WANTED: TiC GD X-Brace
A rear X-brace is something that I’ve always been interested in. The Turn in Concept piece looks extremely solid and robust. Unfortunately it does look a little heavy and takes up a good amount of the rear pass through for my car. I’ve noticed that my car is not rotating as well as I would like it to at my last track day and stumbled upon this MotoIQ article about the TiC X-brace.
The benefits of this brace seem impressive. You can see how much the body flexes in this video:
It does seem like the rear end of the GD chassis squirms around a lot under stress. The only downsides then are that I would lose so much of my pass-through as well as so much of my money. At $450, the TiC Rear X-brace is quite pricey.
Since the force on this brace is actually a pulling force, the folks over at Litespeed have actually made a three pound solution. Their rear chassis bridge is a mere $125, and from online and my personal friend’s reviews this option seems just as viable.
Eric Noble, designer of the X-Brace, is on record as saying you could duplicate the function of the X-Brace with cables. That and his video, almost identical to Dan’s, convinced me he was right — so I did.
If you look at the video, what you see is the top of the rear chassis moving laterally a greater distance than the bottom which of course is chassis flex and part of what makes up body roll. Since this can only happen in one direction at a time as you turn, you don’t necessarily need a fully rigid brace to counteract the motion. I have read the criticism that you “can’t push a rope” which while true shows absolutely zero knowledge of the physics involved here because all we’re trying to do is allow the bottom of the chassis to get a tighter hold on the opposite side top of the chassis. This is a pulling force and obviously not a pushing force so a cable situation works just fine.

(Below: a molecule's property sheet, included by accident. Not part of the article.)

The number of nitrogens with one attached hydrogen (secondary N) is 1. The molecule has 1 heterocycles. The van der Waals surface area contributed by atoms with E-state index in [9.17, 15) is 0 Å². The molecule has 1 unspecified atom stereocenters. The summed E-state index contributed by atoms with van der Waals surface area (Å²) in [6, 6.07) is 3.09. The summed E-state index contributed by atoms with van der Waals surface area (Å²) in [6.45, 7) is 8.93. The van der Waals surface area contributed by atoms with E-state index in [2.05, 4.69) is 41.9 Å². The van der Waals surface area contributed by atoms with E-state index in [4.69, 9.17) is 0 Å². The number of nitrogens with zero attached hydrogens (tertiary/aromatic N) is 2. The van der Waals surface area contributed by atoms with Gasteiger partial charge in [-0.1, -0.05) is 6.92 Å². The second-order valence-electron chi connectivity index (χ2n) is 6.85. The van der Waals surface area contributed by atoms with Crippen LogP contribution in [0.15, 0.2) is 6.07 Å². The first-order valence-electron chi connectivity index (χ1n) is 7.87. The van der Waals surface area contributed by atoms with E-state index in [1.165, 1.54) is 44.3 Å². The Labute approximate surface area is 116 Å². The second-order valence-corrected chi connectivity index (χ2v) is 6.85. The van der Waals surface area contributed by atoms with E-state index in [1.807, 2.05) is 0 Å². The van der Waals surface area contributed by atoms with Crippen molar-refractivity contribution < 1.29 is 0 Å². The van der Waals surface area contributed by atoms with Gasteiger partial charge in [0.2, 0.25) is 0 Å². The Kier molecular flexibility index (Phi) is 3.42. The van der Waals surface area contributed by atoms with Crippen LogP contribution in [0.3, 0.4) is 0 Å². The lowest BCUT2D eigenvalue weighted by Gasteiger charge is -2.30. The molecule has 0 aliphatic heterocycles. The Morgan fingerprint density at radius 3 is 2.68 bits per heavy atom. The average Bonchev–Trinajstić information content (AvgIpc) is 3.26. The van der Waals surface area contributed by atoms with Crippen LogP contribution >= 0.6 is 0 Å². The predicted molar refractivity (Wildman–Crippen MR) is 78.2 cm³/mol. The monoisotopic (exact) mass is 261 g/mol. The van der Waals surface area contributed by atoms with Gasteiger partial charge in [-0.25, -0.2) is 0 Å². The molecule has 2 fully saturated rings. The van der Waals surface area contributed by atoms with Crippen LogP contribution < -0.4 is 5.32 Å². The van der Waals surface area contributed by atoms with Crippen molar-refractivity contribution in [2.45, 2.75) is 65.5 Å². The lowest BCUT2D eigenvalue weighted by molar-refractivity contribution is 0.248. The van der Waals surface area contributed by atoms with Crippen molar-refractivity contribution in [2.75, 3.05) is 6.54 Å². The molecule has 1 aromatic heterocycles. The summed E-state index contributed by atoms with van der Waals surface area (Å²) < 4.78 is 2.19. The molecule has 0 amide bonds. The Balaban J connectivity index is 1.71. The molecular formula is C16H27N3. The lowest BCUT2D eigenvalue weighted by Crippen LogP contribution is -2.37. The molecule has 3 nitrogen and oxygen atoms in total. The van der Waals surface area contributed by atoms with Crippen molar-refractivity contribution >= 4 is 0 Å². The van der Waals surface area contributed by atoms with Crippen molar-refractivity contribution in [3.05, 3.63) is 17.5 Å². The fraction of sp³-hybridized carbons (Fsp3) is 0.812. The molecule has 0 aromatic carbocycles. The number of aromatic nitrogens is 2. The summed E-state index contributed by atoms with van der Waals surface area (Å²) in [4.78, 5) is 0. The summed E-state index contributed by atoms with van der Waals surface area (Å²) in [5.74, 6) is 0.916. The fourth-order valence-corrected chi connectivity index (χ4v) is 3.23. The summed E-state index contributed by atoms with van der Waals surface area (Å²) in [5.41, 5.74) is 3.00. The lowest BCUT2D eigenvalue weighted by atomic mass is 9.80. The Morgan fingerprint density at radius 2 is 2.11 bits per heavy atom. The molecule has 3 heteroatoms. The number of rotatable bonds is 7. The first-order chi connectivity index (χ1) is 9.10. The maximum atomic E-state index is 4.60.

Now, as far as initial tension of the cables, they don’t need to be gorilla tight to try and pull the strut tops together. The goal is to limit the lateral twisting motion of the chassis only when turning, so the turnbuckle is initially adjusted to “taut” (I say about as tight as an alternator belt in the install instructions, with a bit of deflection left in them), so when you turn, that small amount of slack is immediately taken up and resisted by the cable/turnbuckle.
Does it work, yes it definitely limits the chassis flex in the rear. I’ve always meant to make a video but just haven’t gotten around to it due to being busy, but I have a lot customers that agree. Does it work as well as the X-Brace? I couldn’t say for sure because I’ve never been willing to pay even used prices for one, but I wouldn’t be surprised at all if the X-Brace felt tighter. After all, it does limit the very small amount of vertical flex that may be present too, but I doubt it makes an enormous difference. — Litespeed
I am most likely going to pick up a Litespeed rear chassis bridge because of the weight and the price. As Bob Barker always said, “The price is right, bobby!”
I’ll post a review once I get and install one!